Drawing on years of innovation in the automotive and industrial sector, Bosch Rexroth is pursuing a new vision of the ‘factory of the future’. Australian Mining explains.
Industry 4.0 is something of a hot topic at the moment. From mining to manufacturing, it’s appearing everywhere. For the Drive and Control company Bosch Rexroth and the Bosch Group overall, it is something more than the buzzword du jour.
The company has been implementing Industry 4.0 practices for years. Drawing on extensive experience from the tight margins and exacting processes of the company’s work in the highly efficient automotive industry, the company is now pursuing similar machine data implementation within the mining sector as well.
For Bosch, Industry 4.0 applications started being implemented at a nascent level over a decade ago with the implementation of standardised plant structures and communication between machines at its car factories across the world, whether they were in Europe, China or the US.
If a plant in the US had a problem, the relevant plant in Europe would be notified instantly. Now, the company intends to draw on this experience as a major player in 4.0 to, in the words of Bosch Rexroth Australia chief executive officer Thomas Raab, “win the trust of the mining guys”.
“The philosophy of Industry 4.0 for Bosch Rexroth is not because it is fashionable,” Raab explains. “It is all about improving productivity, reducing cost on the whole lifecycle for every manufacturer and this is also true for mining.”
“Our philosophy about it from our own experience is that connectivity, the smart flow of information, shows the success we have internally and that’s what Bosch Rexroth and the Bosch Group as a whole, wants to get to the outside world more and more.”
Bosch Rexroth’s suite of drive and control applications are well suited to Industry 4.0 integration, featuring a heavy focus on compatibility with the burgeoning Internet of Things (IoT). IoT applications have started to roll out in new Bosch Rexroth products while retrofitting the old ones at the same time. This expresses a highly detailed connectivity concept that feeds into all levels of machine application infrastructure.
In practical terms for the mining industry, this could translate on a base level to data analytics and predictive maintenance sensors for moving machines, such as mobile vehicles, bucket wheel drives, conveyor belts, and chain feeders from which data is transferred into the system. Raab admits that the process needs to be more refined for the mining industry compared to manufacturing.
“The first step is to set up a data network in a big, open mine area which transmits the information to whichever cloud or control centre you want to transmit it to,” he says. “Then comes the intelligence about interpreting and analysing the data, and taking the right actions to maintain service levels, keeping performance up and reducing the downtime by taking preventative measures.”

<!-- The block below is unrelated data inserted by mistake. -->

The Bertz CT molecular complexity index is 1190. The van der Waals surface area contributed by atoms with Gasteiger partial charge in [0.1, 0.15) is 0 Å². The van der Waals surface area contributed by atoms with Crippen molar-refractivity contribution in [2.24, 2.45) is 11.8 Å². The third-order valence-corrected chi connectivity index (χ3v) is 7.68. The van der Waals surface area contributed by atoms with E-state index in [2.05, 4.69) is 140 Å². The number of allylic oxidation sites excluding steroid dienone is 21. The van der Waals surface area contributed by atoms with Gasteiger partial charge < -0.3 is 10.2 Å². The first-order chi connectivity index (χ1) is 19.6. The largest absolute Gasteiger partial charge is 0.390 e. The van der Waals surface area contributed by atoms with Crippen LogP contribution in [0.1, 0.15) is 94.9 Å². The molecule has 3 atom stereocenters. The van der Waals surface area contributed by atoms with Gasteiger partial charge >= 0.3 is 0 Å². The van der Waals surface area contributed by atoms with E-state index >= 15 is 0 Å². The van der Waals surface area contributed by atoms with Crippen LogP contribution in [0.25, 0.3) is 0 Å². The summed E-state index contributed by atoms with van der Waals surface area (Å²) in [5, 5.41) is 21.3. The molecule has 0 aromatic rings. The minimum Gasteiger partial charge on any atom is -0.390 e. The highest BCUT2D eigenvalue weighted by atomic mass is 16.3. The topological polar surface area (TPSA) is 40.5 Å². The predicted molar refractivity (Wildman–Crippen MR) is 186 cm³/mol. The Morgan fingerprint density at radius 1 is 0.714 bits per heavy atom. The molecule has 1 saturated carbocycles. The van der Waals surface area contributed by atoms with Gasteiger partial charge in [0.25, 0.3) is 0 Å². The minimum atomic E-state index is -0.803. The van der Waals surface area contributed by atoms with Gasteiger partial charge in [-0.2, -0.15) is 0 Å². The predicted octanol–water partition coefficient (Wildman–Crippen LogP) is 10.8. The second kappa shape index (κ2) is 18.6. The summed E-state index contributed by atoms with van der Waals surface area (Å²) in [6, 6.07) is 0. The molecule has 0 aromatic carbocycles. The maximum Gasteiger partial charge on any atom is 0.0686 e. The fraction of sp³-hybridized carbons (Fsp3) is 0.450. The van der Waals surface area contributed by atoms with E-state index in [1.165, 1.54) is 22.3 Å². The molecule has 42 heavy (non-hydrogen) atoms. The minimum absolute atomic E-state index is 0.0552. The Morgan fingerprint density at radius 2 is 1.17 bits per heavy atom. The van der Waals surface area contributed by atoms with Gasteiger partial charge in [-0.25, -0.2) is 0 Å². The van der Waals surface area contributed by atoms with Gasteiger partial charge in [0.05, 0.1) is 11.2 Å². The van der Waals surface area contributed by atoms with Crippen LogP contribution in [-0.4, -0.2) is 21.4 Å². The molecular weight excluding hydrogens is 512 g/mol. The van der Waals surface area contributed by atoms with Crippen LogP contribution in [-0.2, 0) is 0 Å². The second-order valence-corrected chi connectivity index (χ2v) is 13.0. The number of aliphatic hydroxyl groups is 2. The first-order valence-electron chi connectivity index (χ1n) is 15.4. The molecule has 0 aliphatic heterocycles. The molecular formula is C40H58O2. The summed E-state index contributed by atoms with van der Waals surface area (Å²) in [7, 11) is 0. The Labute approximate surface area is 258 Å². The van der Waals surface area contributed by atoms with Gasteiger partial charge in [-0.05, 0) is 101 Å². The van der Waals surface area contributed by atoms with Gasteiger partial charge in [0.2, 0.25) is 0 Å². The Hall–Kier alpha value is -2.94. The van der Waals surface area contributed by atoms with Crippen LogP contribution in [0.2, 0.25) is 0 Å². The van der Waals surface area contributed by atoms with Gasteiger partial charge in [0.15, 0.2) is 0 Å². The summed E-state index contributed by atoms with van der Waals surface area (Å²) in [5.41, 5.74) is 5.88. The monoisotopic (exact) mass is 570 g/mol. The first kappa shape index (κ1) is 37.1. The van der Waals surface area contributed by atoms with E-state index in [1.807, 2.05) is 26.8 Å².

Bosch Rexroth takes pride in its reputation as an end-to-end service provider for industrial operations; IoT enabling hardware such as sensors, IoT gateways for data collection, and the company’s data analytics software ODiN, are all produced in-house, something Raab believes promotes trust and security within a business environment.
In addition, all services can be operated for the customers by Bosch Rexroth service experts, who provide field support and aid the operators in determining the root cause of the issue with appropriate knowledge.
“Bosch has established its own industrial cloud network to offer an alternative compared to existing cloud service providers. “The business part of it is very much about trust and security, and to whom you are really giving access to your data.
“The ODiN software can be operated by us for the customer; we take information from the machines about performance, status and predictive maintenance so we can give our advice to the mining operator.
“We can see if the performance of the machine is not within the normal range, have a look into it and get advice on what should be done; Bosch Rexroth Australia is an end-to-end provider, with more than 100 people in hydraulics service across the country, and we send our people to mine sites to carry out preventive maintenance.”
The mining industry also tends to operate on short time periods, often measured in weeks and months, whereas manufacturing is determined in span of years.
This too requires an adjustment of philosophy as mining companies adapt to the increased life cycles of Industry 4.0.
“We’re talking with mining companies about this whole life cycle topic,” explains Raab. “I think the mining industry has great potential to be more productive and receptive towards implementing new technology same as the automotive industry. Some are early adopters and willing to invest in improving the infrastructure to stay ahead of the game but I would say that due to the downturn in the last few years a lot of companies have invested carefully on how to make their operations more cost efficient.”
Bosch Rexroth is now proceeding forward with a new vision towards Factory Of the Future — utilising mobile control units rather than the current standard of central controls — and smarter automation.
The company made a milestone appearance at leading industrial trade show Hannover Messe in Germany in April, where it changed its traditional branding to focus on a new vision of connectivity. With a prominent presence in Australia, particularly as a hydraulics company, Raab is keen to share Bosch Rexroth’s new vision with mining partners here too.
“You need to show customers you will be there tomorrow, the day after tomorrow, in the long haul. When Bosch Rexroth goes somewhere, we are there to be a long time reliable partner that contributes with innovation, quality and cost benefits to our customers,” Raab concludes.